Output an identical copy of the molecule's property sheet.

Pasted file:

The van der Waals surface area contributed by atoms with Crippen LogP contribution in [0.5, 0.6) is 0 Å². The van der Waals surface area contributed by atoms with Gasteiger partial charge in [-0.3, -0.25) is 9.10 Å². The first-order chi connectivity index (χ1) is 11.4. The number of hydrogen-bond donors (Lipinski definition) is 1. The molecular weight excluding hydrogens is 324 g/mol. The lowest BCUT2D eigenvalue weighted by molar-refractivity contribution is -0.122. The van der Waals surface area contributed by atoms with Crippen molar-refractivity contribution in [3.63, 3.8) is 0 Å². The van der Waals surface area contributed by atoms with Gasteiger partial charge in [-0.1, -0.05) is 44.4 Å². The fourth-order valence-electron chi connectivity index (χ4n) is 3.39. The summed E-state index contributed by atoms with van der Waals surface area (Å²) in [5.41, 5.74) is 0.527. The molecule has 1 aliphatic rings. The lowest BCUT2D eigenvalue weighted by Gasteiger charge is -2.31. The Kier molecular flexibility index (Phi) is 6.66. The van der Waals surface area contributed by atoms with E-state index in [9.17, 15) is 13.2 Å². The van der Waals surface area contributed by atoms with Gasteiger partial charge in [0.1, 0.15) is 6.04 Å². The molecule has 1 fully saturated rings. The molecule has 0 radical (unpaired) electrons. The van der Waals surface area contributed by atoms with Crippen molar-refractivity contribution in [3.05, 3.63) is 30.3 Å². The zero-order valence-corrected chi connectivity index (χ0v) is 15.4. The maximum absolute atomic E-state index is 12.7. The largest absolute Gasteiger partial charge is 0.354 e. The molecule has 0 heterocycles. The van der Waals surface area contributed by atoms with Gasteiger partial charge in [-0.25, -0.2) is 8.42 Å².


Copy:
The van der Waals surface area contributed by atoms with Crippen LogP contribution in [0.5, 0.6) is 0 Å². The van der Waals surface area contributed by atoms with Gasteiger partial charge in [-0.3, -0.25) is 9.10 Å². The first-order chi connectivity index (χ1) is 11.4. The number of hydrogen-bond donors (Lipinski definition) is 1. The molecular weight excluding hydrogens is 324 g/mol. The lowest BCUT2D eigenvalue weighted by molar-refractivity contribution is -0.122. The van der Waals surface area contributed by atoms with Crippen molar-refractivity contribution in [3.63, 3.8) is 0 Å². The van der Waals surface area contributed by atoms with Gasteiger partial charge in [-0.1, -0.05) is 44.4 Å². The fourth-order valence-electron chi connectivity index (χ4n) is 3.39. The summed E-state index contributed by atoms with van der Waals surface area (Å²) in [5.41, 5.74) is 0.527. The molecule has 1 aliphatic rings. The lowest BCUT2D eigenvalue weighted by Gasteiger charge is -2.31. The Kier molecular flexibility index (Phi) is 6.66. The van der Waals surface area contributed by atoms with E-state index in [9.17, 15) is 13.2 Å². The van der Waals surface area contributed by atoms with Gasteiger partial charge in [0.1, 0.15) is 6.04 Å². The molecule has 1 fully saturated rings. The molecule has 0 radical (unpaired) electrons. The van der Waals surface area contributed by atoms with Crippen molar-refractivity contribution in [3.05, 3.63) is 30.3 Å². The zero-order valence-corrected chi connectivity index (χ0v) is 15.4. The maximum absolute atomic E-state index is 12.7. The largest absolute Gasteiger partial charge is 0.354 e. The molecule has 0 heterocycles. The van der Waals surface area contributed by atoms with Gasteiger partial charge in [-0.25, -0.2) is 8.42 Å².